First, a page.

What We Learned Last Night

What We Learned Last Night October 16, 2008

Basically, neither candidate can be called “pro-life”. Let’s start with embryonic stem-cell research. McCain claimed to be in favor of federal funding, ironically criticizing Obama for saying he was not. I wonder how that will assuage many Republican Catholics who twist themselves in knots to prove that McCain doesn’t really mean what he clearly says. Of course, Obama supports funding ESCR too.

OK, abortion. The starkest difference here is not related to the need to grant legal protection to the unborn child. No, the candidates instead indulged in a quaint little constitutional debate. Obama: “the constitution has a right to privacy in it that shouldn’t be subject to state referendum”. McCain: “I think decisions should rest in the hands of the states. I’m a federalist”. Sorry, but neither position qualifies as pro-life. It is a debate about which level of government has the right to strip legal protection from the unborn child.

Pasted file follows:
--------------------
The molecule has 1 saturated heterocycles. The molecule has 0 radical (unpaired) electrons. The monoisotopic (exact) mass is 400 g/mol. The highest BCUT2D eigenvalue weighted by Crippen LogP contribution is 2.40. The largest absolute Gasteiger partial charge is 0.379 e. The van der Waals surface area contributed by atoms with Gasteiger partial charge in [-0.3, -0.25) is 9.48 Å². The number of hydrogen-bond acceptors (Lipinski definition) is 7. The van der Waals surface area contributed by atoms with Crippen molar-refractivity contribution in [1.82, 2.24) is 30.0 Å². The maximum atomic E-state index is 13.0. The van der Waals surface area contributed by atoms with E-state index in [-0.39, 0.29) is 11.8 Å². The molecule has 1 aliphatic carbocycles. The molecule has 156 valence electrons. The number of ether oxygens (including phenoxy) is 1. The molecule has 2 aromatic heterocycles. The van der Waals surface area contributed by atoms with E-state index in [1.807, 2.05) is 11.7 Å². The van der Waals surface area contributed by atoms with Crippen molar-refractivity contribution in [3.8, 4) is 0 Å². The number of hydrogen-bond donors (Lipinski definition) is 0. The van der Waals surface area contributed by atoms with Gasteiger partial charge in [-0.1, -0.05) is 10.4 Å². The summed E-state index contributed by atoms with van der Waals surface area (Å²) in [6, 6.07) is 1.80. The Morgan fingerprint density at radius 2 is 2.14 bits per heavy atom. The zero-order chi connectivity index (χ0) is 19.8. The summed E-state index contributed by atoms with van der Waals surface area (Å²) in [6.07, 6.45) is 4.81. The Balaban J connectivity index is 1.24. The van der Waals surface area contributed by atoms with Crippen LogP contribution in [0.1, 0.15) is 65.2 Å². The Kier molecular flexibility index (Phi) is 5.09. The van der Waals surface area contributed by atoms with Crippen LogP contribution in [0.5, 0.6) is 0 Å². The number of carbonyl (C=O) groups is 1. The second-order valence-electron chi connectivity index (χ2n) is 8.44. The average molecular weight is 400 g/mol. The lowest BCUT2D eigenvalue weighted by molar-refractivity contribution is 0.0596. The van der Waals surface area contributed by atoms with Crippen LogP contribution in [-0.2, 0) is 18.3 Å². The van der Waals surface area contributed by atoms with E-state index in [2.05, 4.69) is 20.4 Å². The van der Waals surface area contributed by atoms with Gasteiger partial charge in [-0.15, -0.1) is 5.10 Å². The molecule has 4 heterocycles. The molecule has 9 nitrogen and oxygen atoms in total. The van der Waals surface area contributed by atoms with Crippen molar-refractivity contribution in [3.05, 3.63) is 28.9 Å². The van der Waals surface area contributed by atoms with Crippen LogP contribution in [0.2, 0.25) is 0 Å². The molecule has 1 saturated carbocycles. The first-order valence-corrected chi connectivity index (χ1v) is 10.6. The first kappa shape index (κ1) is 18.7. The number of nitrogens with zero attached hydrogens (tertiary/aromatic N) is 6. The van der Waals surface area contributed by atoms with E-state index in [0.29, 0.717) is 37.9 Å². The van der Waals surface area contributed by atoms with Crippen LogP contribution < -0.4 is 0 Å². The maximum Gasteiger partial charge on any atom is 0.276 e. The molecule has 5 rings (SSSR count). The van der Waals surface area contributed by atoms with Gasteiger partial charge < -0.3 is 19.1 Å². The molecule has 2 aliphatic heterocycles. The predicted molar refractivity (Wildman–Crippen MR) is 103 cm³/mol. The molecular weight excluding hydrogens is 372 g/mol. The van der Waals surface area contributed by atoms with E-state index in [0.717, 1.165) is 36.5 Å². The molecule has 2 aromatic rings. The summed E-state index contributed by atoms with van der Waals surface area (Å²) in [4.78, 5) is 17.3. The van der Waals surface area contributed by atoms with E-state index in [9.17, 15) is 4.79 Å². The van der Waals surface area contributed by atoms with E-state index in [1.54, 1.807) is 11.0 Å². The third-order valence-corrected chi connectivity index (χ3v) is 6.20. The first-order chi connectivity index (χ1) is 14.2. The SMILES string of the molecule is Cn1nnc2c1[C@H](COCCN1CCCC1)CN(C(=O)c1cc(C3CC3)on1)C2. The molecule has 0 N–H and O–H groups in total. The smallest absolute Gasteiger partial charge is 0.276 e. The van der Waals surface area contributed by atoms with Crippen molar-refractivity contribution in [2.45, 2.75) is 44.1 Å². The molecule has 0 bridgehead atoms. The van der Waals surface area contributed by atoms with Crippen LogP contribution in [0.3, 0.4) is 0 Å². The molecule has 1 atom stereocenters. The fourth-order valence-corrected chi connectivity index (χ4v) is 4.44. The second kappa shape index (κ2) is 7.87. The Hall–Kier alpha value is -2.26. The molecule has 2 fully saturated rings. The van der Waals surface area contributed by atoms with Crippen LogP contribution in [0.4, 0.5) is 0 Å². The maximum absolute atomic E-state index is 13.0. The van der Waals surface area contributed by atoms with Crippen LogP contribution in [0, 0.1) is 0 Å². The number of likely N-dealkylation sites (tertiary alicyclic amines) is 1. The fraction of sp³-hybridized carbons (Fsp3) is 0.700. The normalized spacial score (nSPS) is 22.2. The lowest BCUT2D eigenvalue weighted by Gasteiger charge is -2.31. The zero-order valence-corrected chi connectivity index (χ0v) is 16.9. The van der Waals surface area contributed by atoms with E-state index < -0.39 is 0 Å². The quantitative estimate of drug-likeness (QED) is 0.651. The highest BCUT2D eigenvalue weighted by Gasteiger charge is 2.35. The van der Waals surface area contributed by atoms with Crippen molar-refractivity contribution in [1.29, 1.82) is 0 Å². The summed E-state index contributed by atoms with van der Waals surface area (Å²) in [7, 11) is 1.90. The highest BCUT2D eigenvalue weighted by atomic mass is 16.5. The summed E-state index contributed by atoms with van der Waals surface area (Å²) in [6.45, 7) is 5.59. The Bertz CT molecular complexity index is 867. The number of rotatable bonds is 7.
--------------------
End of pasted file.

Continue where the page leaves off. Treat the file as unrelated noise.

There was more. McCain stressed the need to “change the culture of America”, but did not say how. He claimed he was “proudly pro-life”, but didn’t back it up. Obama said that he would support a ban on late-term abortions that contain exceptions for the life and health of the mother: clearly not pro-life in any sense of the word, but a rather mundane position held by those on this side of the debate. Obama also claimed that “we should try to prevent unintended pregnancies by providing appropriate education to our youth, communicating that sexuality is sacred and that they should not be engaged in cavalier activity, and providing options for adoption, and helping single mothers if they want to choose to keep the baby.” He called for common ground. McCain claimed he would do “everything we can to improve adoption” and agreed on the need to “come together”. Left unsaid is that his health care plan steers far from a pro-life direction. 

Of course, many other issues did not come up. Both support anti-life positions on the death penalty. Both are overly inclined to use military force, and both are fanatical supporters of Israel, although the likelihood of an unjust war is far greater under McCain, given his record and temperament. Both claim to oppose torture, although McCain voted against restricting the range of the CIA interrogation techniques.

Bottom line: it is simply impossible to say one of these candidates is “pro-life” and the other is not. It is simply impermissible for a Catholic to say that one can vote for one, but not the other. Anybody who tells you otherwise has an ideology to sell.

Browse Our Archives